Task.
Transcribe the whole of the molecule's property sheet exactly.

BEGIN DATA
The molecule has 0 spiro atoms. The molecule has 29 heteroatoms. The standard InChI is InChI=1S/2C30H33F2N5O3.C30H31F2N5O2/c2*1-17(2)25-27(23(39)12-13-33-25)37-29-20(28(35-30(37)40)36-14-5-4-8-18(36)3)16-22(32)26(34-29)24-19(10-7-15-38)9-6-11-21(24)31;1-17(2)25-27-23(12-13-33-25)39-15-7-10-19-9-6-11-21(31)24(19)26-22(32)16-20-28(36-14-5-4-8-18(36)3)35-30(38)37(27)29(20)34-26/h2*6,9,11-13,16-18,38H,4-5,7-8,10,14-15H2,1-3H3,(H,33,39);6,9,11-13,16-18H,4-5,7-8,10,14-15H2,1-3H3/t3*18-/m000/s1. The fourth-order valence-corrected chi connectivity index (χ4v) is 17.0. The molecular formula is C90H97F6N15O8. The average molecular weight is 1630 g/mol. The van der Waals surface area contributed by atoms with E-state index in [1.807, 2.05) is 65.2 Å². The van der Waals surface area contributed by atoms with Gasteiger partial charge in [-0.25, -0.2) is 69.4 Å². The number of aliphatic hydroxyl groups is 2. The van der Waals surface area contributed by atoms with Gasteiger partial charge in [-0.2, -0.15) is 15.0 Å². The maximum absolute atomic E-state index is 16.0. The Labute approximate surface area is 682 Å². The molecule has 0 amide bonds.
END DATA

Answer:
The molecule has 0 spiro atoms. The molecule has 29 heteroatoms. The standard InChI is InChI=1S/2C30H33F2N5O3.C30H31F2N5O2/c2*1-17(2)25-27(23(39)12-13-33-25)37-29-20(28(35-30(37)40)36-14-5-4-8-18(36)3)16-22(32)26(34-29)24-19(10-7-15-38)9-6-11-21(24)31;1-17(2)25-27-23(12-13-33-25)39-15-7-10-19-9-6-11-21(31)24(19)26-22(32)16-20-28(36-14-5-4-8-18(36)3)35-30(38)37(27)29(20)34-26/h2*6,9,11-13,16-18,38H,4-5,7-8,10,14-15H2,1-3H3,(H,33,39);6,9,11-13,16-18H,4-5,7-8,10,14-15H2,1-3H3/t3*18-/m000/s1. The fourth-order valence-corrected chi connectivity index (χ4v) is 17.0. The molecular formula is C90H97F6N15O8. The average molecular weight is 1630 g/mol. The van der Waals surface area contributed by atoms with E-state index in [1.807, 2.05) is 65.2 Å². The van der Waals surface area contributed by atoms with Gasteiger partial charge in [-0.25, -0.2) is 69.4 Å². The number of aliphatic hydroxyl groups is 2. The van der Waals surface area contributed by atoms with Gasteiger partial charge in [-0.2, -0.15) is 15.0 Å². The maximum absolute atomic E-state index is 16.0. The Labute approximate surface area is 682 Å². The molecule has 0 amide bonds.